Reger also took issue with that fact that although there were exemptions for churches and “religious corporations” in the ordinance, the law didn’t provide any exemptions for individual Christians “who may or may not agree with these understandings,” he said.
Thomas said although he has friends who are members of the LGBTQ community – and had even intervened in a fight in his college dormitory to come to the aid of a gay man – he didn’t believe nondiscrimination could be legislated.
“We need to be transparent. I don’t think you can put something on paper and that’s how you’re going to be friendly and open and so forth,” he said. “You do it by your actions, by what you do for the community.”
In addition, Thomas remarked that he wasn’t pleased with “the process” surrounding the ordinance’s development.
“I don’t like this process that we did,” he said. “The ordinance was not finalized until late yesterday, that’s my understanding. I read it for the first time today. Based on what I read today, I will vote against it.”
Cuppari, too, prefaced her opposition to the ordinance with an assurance that she did not condone discrimination.
“I have friends and relatives in the LGBTQ community,” she said. “I’m not against anybody. My problem is, I’ve been in business for years, and I feel as a taxpayer and a businessperson, I should have the right to not perform a service for a person because … I see a lot of stuff with people coming in and giving me really big problems, and I feel that I should have that right to turn them away or say no. And I also believe this is going to open up a can of worms if we pass this.”
However, Albaugh, Rylands and McCauley voted in favor of the measure.
Albaugh said after much soul-searching, she was inclined to support the ordinance.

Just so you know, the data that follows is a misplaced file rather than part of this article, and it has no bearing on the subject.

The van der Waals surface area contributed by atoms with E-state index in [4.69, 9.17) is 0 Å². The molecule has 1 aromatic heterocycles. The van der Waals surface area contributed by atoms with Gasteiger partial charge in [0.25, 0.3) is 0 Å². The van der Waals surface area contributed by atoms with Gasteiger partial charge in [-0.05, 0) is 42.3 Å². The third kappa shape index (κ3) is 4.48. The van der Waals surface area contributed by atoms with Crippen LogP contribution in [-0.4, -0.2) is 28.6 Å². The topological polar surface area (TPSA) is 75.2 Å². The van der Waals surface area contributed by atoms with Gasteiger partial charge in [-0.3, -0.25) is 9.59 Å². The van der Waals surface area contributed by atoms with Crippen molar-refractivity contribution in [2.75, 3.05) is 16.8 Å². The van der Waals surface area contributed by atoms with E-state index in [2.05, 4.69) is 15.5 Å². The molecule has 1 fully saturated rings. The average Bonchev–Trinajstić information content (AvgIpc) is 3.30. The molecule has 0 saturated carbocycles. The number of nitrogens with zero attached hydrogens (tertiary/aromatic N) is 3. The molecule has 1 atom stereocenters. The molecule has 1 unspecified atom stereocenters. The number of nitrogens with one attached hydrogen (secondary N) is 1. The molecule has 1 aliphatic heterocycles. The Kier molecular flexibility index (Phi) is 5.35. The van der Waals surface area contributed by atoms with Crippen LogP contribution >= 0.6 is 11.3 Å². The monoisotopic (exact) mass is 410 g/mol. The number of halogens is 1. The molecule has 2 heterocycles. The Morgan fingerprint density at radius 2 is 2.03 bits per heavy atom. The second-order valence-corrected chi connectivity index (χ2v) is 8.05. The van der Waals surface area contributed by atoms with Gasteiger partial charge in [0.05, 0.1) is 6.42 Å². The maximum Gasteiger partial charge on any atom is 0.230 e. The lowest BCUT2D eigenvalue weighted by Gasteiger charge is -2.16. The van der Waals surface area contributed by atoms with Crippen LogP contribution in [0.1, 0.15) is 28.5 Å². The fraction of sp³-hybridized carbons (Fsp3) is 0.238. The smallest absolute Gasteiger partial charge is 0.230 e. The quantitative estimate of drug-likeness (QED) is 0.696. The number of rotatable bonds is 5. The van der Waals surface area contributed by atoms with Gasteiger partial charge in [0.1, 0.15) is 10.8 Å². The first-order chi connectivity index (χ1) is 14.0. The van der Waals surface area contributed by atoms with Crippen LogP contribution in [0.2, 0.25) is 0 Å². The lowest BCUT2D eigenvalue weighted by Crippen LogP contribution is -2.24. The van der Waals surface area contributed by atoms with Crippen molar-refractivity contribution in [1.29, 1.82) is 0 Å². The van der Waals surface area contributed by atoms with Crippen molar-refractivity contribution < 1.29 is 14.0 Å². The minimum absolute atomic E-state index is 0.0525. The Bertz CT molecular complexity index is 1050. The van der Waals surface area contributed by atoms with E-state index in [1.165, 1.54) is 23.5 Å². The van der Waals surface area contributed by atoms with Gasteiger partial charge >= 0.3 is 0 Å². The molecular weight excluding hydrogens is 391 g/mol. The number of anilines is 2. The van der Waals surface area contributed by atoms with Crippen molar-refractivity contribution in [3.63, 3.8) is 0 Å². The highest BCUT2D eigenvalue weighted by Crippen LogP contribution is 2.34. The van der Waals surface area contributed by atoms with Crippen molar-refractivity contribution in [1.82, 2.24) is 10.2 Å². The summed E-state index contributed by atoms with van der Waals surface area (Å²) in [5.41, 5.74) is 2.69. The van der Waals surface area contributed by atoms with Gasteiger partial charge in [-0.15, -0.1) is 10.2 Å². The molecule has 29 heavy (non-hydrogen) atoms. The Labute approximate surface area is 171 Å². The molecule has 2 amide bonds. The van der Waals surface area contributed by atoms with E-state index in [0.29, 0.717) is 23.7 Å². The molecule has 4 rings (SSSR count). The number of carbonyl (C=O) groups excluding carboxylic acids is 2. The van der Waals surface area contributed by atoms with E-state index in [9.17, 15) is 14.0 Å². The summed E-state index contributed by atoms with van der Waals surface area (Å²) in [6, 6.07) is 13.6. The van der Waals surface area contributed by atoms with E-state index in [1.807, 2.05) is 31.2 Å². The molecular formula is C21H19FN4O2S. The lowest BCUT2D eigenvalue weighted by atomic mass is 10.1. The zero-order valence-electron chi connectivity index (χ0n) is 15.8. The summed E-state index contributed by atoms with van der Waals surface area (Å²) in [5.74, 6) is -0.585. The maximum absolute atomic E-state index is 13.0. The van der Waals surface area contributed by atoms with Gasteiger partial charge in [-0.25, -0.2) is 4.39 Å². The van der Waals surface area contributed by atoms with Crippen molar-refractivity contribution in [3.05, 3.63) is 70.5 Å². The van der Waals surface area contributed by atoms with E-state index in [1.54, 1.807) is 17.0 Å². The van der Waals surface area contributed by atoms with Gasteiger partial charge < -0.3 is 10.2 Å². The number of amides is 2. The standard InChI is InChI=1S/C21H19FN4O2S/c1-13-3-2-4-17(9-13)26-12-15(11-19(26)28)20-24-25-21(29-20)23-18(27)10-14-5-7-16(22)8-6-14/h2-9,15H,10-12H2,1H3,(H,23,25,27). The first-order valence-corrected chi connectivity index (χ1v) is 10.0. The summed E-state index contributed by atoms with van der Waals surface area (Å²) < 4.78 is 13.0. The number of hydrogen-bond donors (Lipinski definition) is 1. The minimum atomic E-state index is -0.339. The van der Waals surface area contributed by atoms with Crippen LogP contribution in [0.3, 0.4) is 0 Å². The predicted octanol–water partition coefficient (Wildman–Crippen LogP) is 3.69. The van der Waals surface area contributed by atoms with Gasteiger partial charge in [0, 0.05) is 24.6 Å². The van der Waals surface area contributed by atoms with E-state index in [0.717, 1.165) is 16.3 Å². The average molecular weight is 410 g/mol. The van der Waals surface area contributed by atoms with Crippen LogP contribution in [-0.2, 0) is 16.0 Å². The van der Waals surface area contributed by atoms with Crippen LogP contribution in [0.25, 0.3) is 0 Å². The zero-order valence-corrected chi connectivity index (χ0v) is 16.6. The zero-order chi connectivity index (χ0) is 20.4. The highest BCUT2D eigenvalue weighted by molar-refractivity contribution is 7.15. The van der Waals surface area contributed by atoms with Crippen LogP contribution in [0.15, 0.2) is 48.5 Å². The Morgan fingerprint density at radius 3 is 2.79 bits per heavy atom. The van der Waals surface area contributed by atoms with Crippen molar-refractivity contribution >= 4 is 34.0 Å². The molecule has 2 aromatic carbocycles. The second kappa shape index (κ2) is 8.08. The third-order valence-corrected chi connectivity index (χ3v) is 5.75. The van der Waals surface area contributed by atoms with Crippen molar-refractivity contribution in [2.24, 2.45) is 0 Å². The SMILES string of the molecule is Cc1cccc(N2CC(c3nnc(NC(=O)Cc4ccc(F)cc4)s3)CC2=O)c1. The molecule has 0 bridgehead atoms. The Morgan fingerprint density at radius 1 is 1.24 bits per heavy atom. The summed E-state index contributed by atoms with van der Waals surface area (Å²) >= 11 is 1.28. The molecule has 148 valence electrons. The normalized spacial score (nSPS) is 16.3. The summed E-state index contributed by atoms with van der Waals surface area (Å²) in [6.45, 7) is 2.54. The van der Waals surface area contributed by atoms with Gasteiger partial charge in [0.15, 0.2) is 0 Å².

“I’m not the person to judge anybody – none of you are,” she said. “We’re here to run a city the best way we can possible, and to do that we have to be more open, we have to be more caring … we have to welcome to people to come in within our community. That’s how we grow. I believe that what we’re doing here is right.”
McCauley said he “100 percent” supported the proposed law, noting a sizable LGBTQ community in the student body of West Virginia Wesleyan College as well as LGBTQ people who either live or conduct business in corporate limits.
The mayor also said he wanted to rebut the idea that the non-discrimination ordinance originated as his idea.
“Mr. Skinner,” the mayor said, “I’m not in the same position as Dave Thomas. I take offense to your comments and suggestions that we have created this divisive thing. First off, this was not my initiative to create this. There were members of our community, primarily people of alternative orientations, who sought out the assistance of Fairness West Virginia.
“They asked for this matter to be considered,” he continued. “It has nothing to do with creating an unnecessary divisive thing. All we’re doing with this ordinance is attempting to extend the protections to people of other orientations. They would enjoy the same rights as people of color, ethnicity, age, handicap, religion, that’s all that this ordinance is intended to do is level the playing field to make it equally inviting for everyone to live here.”
Rylands said city officials needed to align their actions with their intentions.
“If our intention is to be a safe, affordable, welcoming community where a point is made to include everyone that wants to participate, then we have to behave in line with those intentions,” he said.
Rylands went on to observe that Upshur County was calculated as 97.6 percent Caucasian in the last Census.
“If you look around the country, and you find places that are following a path of ascension, there’s a much greater element of diversity,” Rylands said, “and I think it’s important that people of different persuasions and orientations feel that they’re welcome in our community, and I support this.”
Thursday’s meeting was standing-room only, with multiple attendees being asked to step into the hallway outside council chambers or outside in order to comply with state fire code.
To view the Jan. 3, 2019 meeting in its entirety, please click here.